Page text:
An article about the end of stamp duty on some properties, included a smaller column from which I’ve taken the following: “….A six-bedroom family home [in Stanford-in-the-Vale] linked to Richard III sold for £2.65million after spending just three weeks on the market….[it] was once owned by Anne Neville, who was Queen Consort to Richard III….”… Continue reading Were Richard of Gloucester and Lady Anne Neville married in this church….?
Caversham is just across the Thames from Reading. The present bridge carrying the main road between the two places is modern, but it is more or less on the site of a medieval stone and timber bridge, dating from between 1163 and 1231. Sources vary as to whether it had one, two or three chapels,… Continue reading The many wonders of medieval Caversham
Reblogged from A Medieval Potpourri sparkypus.com 15th century stained glass from great east window St Nicholas Chapel, Gipping. Did Elizabeth Wydeville gaze up at this very window if the family tradition is correct. Photo thanks to Gerry Morris @ Flikr While there is much information on Sir James Tyrell, c.1455-1502 available, unfortunately some of… Continue reading SIR JAMES TYRELL – CHILD KILLER OR PROVIDER OF A SAFE HOUSE ?
I sometimes go on Quora to give answers to various questions, usually about Richard, and occasionally I get drawn into arguments with those who are entrenched in the belief that Richard was a usurping, chid-murdering hunchback. I can easily argue against these and, as an osteopath, I can state with authority that he wasn’t a… Continue reading A Cairo dweller Troll on Quora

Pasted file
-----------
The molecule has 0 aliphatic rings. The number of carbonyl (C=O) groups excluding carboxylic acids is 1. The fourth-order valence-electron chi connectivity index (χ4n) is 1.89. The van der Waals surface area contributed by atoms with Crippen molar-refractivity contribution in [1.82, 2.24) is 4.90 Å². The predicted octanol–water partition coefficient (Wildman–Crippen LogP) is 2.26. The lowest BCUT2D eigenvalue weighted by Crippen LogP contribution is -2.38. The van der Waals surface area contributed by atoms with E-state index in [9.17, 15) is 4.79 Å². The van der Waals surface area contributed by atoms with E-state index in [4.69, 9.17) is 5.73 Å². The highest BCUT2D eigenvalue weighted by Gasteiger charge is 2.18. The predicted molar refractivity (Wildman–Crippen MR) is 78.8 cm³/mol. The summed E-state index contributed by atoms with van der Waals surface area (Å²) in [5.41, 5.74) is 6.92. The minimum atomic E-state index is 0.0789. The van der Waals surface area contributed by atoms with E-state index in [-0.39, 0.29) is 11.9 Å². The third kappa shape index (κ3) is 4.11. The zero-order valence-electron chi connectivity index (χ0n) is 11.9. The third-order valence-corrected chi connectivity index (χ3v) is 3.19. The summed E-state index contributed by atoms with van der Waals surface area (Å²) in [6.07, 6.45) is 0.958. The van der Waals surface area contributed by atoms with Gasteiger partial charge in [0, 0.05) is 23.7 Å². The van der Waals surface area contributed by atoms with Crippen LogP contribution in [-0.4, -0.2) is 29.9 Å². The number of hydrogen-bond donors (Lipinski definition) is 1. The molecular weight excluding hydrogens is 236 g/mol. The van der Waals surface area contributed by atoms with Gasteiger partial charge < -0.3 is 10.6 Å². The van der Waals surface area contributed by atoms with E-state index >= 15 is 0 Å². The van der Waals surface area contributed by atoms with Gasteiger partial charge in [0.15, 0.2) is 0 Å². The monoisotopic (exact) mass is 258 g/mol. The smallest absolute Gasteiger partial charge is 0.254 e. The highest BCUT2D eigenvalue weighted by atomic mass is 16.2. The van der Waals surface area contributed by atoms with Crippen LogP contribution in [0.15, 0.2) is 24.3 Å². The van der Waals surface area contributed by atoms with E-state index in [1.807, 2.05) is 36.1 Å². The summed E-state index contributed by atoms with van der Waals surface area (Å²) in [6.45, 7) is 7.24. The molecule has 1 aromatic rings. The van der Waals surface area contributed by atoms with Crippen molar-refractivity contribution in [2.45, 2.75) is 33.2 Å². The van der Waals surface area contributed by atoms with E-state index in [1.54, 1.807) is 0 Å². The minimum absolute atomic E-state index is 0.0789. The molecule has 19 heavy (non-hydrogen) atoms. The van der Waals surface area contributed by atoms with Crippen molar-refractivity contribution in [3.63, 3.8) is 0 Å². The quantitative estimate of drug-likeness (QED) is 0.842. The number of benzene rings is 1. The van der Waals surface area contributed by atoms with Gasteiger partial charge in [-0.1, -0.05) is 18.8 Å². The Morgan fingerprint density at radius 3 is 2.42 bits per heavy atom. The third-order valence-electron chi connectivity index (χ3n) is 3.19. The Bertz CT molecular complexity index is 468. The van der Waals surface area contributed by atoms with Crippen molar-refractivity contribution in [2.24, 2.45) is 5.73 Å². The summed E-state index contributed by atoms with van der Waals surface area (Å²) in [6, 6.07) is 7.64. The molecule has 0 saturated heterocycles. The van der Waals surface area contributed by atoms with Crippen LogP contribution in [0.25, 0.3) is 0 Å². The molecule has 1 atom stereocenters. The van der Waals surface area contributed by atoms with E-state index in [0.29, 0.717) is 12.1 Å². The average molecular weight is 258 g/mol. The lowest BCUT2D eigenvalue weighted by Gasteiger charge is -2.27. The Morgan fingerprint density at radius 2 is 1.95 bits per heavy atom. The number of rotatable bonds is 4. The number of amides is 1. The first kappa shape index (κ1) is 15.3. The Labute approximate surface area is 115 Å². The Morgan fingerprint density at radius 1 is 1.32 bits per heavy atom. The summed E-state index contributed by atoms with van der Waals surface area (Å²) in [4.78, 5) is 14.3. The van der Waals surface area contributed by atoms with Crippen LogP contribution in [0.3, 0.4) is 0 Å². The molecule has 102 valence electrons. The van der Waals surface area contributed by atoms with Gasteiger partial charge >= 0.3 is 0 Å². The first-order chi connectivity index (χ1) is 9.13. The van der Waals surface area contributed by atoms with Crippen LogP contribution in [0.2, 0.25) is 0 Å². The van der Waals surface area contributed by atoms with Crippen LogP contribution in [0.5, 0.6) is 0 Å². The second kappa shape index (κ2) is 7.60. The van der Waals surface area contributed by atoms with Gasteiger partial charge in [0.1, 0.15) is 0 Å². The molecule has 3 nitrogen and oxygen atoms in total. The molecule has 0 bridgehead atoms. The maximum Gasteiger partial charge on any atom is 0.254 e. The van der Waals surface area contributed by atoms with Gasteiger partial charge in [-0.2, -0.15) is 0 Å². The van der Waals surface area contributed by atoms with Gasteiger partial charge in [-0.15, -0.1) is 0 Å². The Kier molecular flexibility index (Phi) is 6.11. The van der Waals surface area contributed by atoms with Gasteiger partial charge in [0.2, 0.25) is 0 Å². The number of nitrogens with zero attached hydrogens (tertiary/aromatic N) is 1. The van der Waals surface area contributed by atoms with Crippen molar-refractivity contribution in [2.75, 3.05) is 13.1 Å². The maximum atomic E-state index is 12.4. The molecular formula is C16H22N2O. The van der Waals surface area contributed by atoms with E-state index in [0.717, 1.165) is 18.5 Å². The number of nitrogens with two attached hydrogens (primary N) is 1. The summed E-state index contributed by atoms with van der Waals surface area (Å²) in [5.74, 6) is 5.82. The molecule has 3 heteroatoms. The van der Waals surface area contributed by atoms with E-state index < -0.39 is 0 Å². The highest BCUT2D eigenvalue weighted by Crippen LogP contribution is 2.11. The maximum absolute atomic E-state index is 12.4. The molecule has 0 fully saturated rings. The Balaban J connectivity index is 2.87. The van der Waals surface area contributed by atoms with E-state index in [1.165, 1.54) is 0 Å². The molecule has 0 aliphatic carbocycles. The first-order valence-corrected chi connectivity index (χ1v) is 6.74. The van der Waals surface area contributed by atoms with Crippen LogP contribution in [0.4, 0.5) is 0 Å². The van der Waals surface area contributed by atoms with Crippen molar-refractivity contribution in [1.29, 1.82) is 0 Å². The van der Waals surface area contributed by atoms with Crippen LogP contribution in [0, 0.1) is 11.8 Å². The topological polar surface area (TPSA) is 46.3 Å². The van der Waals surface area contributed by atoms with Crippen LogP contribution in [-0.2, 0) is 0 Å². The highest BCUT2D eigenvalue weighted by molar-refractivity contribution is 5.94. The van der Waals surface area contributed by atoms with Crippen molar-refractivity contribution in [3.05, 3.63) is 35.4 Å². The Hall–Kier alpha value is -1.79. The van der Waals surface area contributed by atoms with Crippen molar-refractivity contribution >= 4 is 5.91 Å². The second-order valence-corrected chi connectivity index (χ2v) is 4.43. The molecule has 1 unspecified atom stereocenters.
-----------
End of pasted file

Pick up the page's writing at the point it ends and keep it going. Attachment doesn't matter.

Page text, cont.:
Devon Roses 2019 catalogue number R16 To commemorate the 40th anniversary of the Devon & Cornwall branch of the Richard III Society Songs recorded from 2015 to 2019 at Rock Lee & Other World Studios The lady singers of the Legendary Ten Seconds: Elaine Churchward vocals Jules Jones vocals Pippa West vocals Bridgit England… Continue reading Devon Roses
Fotheringhay Castle October 1452. The Duchess of York – aka the Rose of Raby – was not feeling very rose-like. Unsurprising, as she had been pregnant for two whole years. I mean, you know how big some women get after nine months, so after two years she was big. With a capital B. And awkward, and uncomfortable,… Continue reading The True History of King Richard III (Part 1)
Remembrance of a Wedding In the sleepy village of Stanford in the Vale, now in Oxfordshire, but formerly within the boundaries of Berkshire, stands one of the lesser known Ricardian sites. Stanford, like most English villages, is an ancient place. A corpse-path runs over the village green, and part of a cell once owned by… Continue reading Remembrance of a Wedding
I find it – interesting, shall we say – that some people are so keen to hate Richard III that they tend to play down the fact that his brother, Edward IV, was at least as ruthless, if not more so. This does no service to Edward, who in some narratives seems to be a… Continue reading Edward IV – no pussycat!
Who takes the ultimate responsibility for events in late Medieval England? According to the Cairo-dwellers, from 1483 to August 1485, the answer is the King (Richard III), whether he knew what happened or not. According to the same people, the answer from 1471 to 1483 isn’t the King (Edward IV) but the Duke of Gloucester… Continue reading A question of responsibility